A lost fragment of a Dead Sea Scroll was discovered where?

A lost fragment of a Dead Sea Scroll was discovered where? The recovered Dead Sea Scrolls fragment (Israel Antiquities Authority/Facebook)

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The fragment was in the home for approximately 60 years.

A lost fragment of the Dead Sea Scrolls was found in a Montana home. According to the story, a woman who traveled to Israel approximately 60-years-ago acquired the fragment during her trip.

Ben-Gurion University Professor Shmuel Ahituv became aware of the existence of the rare fragment while working to complete the book of her late colleague, Ada Yardeni, who was an expert in ancient Hebrew script.

Ahituv then alerted Eitan Klein, the head of the Israel Antiquities Authority's Theft Prevention Unit. Klein was able to track down the son of the fragment's original owner. That individual told Klein his mother picked up the fragment during a visit to Israel in 1965 while on a Christian mission trip. The woman worked with several people associated with the Dead Sea Scrolls and managed to acquire a fragment (curiously, it is unknown how). She took the fragment home with her to the United States and framed it.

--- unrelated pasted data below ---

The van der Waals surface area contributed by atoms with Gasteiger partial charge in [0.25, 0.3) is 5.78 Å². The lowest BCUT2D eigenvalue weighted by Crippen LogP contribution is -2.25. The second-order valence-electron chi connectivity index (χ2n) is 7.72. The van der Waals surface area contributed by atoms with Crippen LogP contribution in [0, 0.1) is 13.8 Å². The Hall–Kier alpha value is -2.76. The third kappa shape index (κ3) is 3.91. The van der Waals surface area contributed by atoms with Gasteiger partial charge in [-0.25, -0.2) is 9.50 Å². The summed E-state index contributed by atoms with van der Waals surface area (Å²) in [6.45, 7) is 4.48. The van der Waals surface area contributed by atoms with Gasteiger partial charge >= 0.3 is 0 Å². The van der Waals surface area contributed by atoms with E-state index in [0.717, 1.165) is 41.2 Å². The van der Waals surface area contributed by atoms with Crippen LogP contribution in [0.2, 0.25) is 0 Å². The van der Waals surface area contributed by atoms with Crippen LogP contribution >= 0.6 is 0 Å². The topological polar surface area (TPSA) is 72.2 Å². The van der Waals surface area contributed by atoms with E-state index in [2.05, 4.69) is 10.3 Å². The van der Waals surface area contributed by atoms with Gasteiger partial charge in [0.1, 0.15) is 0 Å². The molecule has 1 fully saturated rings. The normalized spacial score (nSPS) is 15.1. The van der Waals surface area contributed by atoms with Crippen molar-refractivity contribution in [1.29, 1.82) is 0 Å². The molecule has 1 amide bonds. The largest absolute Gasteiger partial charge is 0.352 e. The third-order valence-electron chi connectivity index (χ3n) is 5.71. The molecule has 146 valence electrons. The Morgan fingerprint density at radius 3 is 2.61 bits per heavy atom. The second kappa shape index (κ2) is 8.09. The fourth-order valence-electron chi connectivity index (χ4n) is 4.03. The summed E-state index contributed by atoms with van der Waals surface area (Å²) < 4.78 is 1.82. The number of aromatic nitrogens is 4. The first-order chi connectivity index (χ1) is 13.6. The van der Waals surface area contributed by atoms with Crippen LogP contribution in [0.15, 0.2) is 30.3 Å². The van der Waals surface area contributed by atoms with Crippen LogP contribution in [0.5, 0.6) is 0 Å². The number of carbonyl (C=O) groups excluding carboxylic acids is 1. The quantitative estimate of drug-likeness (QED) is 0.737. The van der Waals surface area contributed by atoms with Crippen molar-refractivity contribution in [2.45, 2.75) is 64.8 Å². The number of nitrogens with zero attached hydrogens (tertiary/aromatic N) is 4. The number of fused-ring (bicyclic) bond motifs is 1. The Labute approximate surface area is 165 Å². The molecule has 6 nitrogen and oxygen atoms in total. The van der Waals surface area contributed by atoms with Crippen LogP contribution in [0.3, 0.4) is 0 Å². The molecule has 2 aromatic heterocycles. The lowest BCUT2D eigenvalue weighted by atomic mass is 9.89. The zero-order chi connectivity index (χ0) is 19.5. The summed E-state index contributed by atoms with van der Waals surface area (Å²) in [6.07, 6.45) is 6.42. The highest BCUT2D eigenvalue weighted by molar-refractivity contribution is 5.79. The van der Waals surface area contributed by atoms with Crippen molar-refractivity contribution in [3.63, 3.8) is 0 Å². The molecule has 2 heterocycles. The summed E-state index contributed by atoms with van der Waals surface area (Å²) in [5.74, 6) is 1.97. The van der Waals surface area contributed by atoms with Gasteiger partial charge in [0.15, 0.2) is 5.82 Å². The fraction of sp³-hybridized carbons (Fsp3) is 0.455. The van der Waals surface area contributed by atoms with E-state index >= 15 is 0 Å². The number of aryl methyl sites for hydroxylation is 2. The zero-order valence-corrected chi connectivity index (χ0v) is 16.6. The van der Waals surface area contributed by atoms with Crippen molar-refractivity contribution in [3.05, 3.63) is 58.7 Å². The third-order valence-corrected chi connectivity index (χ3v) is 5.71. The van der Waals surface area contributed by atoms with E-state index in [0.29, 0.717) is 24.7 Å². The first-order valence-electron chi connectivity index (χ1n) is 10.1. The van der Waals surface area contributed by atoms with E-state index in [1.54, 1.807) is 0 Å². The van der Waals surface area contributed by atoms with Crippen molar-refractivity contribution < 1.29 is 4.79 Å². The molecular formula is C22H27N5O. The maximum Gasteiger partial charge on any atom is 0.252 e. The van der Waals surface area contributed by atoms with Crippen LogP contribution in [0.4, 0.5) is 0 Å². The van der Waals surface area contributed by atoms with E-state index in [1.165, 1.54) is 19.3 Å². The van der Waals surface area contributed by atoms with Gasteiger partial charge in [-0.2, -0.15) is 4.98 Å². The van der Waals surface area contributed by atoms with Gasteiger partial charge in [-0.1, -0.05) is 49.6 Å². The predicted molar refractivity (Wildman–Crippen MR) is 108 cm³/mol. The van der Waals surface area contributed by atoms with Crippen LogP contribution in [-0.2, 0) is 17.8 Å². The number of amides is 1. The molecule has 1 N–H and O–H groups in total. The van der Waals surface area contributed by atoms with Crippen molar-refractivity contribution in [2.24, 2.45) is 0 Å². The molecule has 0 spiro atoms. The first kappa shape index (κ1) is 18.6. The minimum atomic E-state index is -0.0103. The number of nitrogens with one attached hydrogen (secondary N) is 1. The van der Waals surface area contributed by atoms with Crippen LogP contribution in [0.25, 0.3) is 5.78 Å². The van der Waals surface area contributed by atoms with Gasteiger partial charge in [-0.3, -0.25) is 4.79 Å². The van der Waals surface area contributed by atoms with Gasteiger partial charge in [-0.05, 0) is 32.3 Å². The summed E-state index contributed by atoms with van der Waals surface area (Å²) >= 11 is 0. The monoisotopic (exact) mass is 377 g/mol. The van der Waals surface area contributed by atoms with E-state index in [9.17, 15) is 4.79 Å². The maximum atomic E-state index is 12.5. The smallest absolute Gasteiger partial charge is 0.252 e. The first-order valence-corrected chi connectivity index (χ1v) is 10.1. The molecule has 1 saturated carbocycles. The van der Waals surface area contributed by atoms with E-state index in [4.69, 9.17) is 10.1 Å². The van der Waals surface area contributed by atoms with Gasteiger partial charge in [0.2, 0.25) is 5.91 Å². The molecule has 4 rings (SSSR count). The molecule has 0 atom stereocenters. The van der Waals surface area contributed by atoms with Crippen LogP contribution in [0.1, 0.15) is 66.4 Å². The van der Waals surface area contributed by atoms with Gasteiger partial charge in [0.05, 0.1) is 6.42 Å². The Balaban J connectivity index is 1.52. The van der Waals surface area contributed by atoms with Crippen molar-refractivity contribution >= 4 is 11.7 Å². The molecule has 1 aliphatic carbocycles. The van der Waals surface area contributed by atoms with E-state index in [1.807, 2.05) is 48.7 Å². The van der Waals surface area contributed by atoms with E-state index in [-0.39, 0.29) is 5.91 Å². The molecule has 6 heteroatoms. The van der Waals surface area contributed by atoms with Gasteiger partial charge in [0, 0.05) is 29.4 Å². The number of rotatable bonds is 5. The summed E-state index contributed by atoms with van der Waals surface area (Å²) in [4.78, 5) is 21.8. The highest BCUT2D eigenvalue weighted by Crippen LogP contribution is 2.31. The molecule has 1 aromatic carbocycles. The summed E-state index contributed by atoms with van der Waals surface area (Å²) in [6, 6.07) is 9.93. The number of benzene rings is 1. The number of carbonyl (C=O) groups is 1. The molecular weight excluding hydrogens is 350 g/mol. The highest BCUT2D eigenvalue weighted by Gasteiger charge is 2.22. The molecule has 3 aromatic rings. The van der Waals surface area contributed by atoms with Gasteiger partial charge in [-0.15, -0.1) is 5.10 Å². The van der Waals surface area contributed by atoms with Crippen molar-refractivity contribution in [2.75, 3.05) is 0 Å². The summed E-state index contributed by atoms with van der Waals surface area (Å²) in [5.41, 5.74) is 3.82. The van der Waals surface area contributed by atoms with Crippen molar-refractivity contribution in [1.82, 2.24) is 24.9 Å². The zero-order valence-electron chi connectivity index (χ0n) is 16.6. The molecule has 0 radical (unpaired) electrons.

The current owner agreed with the Israel Antiquities Authority to bring the scroll to Israel and donate the rare fragment of papyrus. If there was a deal worked out, or if the family acquired the fragment through illegal means -- it's being kept quiet by all parties involved.

"Returning this document to Israel is part of our ongoing efforts … to protect and preserve the cultural heritage of the State of Israel, a heritage that belongs to all its citizens, "Klein said regarding the incident.

In an interview with the Daily Mail, Klein continued his explanation, "The legal and worthy place for this artifact is in the IAA Dead Sea Scrolls Unit, and we are making every effort to retrieve additional fragmentary scrolls located abroad, and to bring them to Israel."

The discovered fragment is said to be 2,700 years old.

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